I’ve been helping out at an environmental organisation in Tilburg for two days a week, which means getting up very early in order to catch the train. The journey takes about an hour and a half, which gives you a sense of how small this country is, since Tilburg is right down in the south, close to the Belgium border. I’d say Amsterdam is in the north, but I suppose it is really in the middle – I’ve become a midlander again. One of the people I work with is from the north. I mentioned to her that my boyfriend and I are planning to do a summer cycle tour round the Netherlands. She told me that the north is quite boring and flat and that she prefers the south. Flat, I thought, how can it possibly get any flatter than this!
Although I don’t feel a particularly strong connection to Manchester, northerness and being from the north has always been important to me. It embodies a landscape and mindset I wish I had a stronger connection to – mountains and moors, resilience and toughness. I know what being from the north of England means, but not here. Once again I’m reminded that even a short hop across the North Sea can unbind you from all that familiar structure, the stuff that helps you read the land – I can’t even distinguish flat from flat.
I like to think of myself as an early riser and I probably am compared to a lot of people. At sleepovers I’d always be awake for hours before my friends finally got up, and back home I was usually the first one up in the morning. I like getting up early too. There is something enchanting about mornings and the simple routines – putting the kettle on, opening the curtains, tea in hand, inspecting the weather. There are hours and hours stretching before you and the possibility of being something new. I like the quiet of mornings too. It is sacred time.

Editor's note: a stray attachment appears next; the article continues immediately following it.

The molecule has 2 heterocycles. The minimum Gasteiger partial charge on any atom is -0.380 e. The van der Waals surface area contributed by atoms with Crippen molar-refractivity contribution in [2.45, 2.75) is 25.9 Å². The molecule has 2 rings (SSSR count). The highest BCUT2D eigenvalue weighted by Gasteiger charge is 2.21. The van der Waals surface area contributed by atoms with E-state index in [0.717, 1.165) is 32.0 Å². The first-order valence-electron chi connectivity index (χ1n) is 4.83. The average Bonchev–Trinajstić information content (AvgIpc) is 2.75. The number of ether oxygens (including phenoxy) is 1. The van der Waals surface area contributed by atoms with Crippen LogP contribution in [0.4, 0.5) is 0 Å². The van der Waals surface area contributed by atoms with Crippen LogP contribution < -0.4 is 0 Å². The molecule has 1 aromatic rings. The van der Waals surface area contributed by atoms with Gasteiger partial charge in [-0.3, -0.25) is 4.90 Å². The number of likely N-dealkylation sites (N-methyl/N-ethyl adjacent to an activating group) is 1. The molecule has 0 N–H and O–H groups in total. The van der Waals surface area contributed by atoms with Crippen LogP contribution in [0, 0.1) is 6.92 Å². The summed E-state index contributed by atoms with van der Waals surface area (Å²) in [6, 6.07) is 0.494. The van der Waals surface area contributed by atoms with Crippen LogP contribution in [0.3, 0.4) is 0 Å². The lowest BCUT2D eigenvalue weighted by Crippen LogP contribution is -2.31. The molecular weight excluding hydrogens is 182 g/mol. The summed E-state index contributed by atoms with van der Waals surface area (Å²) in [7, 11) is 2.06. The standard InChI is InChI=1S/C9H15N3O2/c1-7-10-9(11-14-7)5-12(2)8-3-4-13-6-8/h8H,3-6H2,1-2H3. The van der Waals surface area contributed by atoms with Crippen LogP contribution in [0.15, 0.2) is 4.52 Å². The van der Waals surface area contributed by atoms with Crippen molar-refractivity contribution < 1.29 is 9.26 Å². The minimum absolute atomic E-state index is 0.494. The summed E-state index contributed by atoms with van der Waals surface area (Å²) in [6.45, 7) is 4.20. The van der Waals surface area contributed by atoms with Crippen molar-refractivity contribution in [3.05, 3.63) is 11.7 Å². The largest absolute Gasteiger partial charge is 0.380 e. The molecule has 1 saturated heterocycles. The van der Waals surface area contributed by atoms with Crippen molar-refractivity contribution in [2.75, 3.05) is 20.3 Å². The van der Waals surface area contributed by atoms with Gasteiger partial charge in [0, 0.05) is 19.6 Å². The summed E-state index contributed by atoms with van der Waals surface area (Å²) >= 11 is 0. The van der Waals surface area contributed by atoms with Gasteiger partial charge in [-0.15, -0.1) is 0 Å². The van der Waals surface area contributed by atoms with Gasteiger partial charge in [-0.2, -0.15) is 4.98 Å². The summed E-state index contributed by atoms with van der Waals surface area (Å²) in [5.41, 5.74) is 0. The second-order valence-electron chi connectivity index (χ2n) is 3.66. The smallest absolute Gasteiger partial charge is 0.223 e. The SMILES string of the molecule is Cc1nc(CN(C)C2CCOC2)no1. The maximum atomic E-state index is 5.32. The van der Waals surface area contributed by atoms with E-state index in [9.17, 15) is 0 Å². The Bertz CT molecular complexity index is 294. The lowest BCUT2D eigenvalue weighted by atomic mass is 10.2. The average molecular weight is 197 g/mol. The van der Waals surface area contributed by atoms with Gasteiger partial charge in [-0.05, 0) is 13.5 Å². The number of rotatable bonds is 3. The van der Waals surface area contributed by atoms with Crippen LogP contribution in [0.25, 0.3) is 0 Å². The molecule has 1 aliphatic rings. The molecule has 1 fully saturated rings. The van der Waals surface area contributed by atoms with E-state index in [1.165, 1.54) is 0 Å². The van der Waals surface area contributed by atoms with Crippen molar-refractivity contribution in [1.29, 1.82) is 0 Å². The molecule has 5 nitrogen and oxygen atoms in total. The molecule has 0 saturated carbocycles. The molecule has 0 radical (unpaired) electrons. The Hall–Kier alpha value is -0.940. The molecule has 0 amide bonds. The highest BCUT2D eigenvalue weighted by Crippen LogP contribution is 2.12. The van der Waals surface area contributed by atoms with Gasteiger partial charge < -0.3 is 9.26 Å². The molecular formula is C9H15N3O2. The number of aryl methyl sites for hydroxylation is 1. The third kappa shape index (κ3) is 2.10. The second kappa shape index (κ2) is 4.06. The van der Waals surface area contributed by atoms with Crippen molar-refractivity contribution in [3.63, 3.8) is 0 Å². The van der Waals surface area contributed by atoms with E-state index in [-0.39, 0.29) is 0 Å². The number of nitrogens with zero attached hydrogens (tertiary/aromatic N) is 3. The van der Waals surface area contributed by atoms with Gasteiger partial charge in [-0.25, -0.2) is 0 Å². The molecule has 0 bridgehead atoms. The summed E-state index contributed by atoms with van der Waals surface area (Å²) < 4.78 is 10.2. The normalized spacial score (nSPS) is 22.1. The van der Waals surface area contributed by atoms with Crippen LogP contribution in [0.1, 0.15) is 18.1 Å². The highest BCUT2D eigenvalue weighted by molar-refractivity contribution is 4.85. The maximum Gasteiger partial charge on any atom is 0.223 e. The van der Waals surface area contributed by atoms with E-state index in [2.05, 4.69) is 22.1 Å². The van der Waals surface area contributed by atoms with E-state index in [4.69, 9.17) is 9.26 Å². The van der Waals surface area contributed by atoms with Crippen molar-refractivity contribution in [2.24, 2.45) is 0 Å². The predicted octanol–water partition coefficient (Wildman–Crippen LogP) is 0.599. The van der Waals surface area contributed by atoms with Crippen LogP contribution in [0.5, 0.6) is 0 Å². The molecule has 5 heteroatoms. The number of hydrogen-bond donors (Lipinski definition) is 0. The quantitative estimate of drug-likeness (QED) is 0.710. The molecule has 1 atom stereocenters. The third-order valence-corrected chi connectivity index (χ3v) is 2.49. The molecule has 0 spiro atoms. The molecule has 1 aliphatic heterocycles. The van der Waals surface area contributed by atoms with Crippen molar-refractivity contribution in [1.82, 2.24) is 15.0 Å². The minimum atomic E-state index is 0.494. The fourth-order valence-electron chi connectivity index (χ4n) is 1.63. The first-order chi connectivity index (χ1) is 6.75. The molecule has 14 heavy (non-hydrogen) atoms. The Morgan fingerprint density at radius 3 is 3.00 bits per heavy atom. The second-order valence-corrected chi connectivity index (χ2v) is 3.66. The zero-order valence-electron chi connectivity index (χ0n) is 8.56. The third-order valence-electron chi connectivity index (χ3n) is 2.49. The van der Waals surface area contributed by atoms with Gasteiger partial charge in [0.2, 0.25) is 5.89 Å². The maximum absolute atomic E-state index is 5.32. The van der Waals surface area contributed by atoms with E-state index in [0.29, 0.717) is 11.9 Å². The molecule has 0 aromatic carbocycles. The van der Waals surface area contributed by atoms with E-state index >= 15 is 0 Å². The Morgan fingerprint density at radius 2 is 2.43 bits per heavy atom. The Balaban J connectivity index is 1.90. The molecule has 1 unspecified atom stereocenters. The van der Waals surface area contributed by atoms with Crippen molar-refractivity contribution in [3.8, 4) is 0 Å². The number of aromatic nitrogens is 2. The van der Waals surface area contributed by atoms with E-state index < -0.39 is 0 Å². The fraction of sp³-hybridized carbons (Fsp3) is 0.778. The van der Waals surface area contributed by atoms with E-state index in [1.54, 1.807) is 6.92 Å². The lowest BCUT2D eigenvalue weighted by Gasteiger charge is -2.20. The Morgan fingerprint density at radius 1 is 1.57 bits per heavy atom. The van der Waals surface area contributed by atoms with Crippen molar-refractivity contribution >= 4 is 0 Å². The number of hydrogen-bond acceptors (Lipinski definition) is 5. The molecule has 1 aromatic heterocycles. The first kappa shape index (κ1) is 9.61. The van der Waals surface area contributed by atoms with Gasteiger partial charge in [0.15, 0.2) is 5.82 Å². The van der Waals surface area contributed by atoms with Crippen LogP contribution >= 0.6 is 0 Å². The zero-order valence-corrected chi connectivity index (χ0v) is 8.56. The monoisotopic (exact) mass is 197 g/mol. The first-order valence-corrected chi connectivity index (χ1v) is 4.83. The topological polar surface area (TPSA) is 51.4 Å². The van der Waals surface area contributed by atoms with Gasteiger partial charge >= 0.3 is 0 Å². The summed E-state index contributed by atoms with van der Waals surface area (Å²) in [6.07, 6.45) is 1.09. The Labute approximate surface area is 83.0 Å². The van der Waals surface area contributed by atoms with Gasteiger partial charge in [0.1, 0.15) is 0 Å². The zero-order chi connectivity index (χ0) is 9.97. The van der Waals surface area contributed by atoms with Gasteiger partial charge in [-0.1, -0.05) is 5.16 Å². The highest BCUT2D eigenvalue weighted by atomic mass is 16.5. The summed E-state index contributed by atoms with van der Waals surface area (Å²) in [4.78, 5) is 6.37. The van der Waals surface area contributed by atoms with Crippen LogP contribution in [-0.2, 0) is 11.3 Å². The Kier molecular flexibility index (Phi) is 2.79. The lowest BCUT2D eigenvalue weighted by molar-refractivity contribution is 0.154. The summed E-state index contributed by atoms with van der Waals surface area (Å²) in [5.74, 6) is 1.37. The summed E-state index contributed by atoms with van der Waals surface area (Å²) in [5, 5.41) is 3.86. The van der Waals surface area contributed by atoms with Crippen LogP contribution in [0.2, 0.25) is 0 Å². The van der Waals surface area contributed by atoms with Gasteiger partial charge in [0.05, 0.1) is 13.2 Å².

The last few mornings I haven’t had time to enjoy it in the way I usually like to, no time for reading by the fire or checking Twitter. Instead I had to rush around and get ready, before leaving the house to catch the train. But I have been enjoying a different side of the morning. It is still dark when I leave the house, but the sky is turning pale grey in the east and the birds are starting to sing. Delivery trucks are being unloaded at the supermarket, the greengrocers are putting out their fruit and vegetables and the smell of bread drifts from the bakeries. Other, quiet, huddled commuters are making their way to the train station. We stand under the bright lights of the platform, waiting.
For the first half of the journey I close my eyes and try not to fall asleep as the rocking of the train and the scrunching of newspaper soothes me. Commuting is supposed to make you unhappy, but dozing on the warm train, I can’t see why. The sky is a much paler grey by the time I finally force my eyes open and look outside the window. Flat fields and canals, farm houses and rows of trees – planted to break the wind. Yesterday I noticed an area of wetland, long grass interspersed with pools of water from which mists were rising. A flock of birds took off into the air. Well now you’re just showing off, I thought. But it made me feel as though the land was welcoming me in.
By the time I reach Tilburg, the other commuters have woken up a bit too. The sun has risen and the day has started, but the magic of the morning has been broken.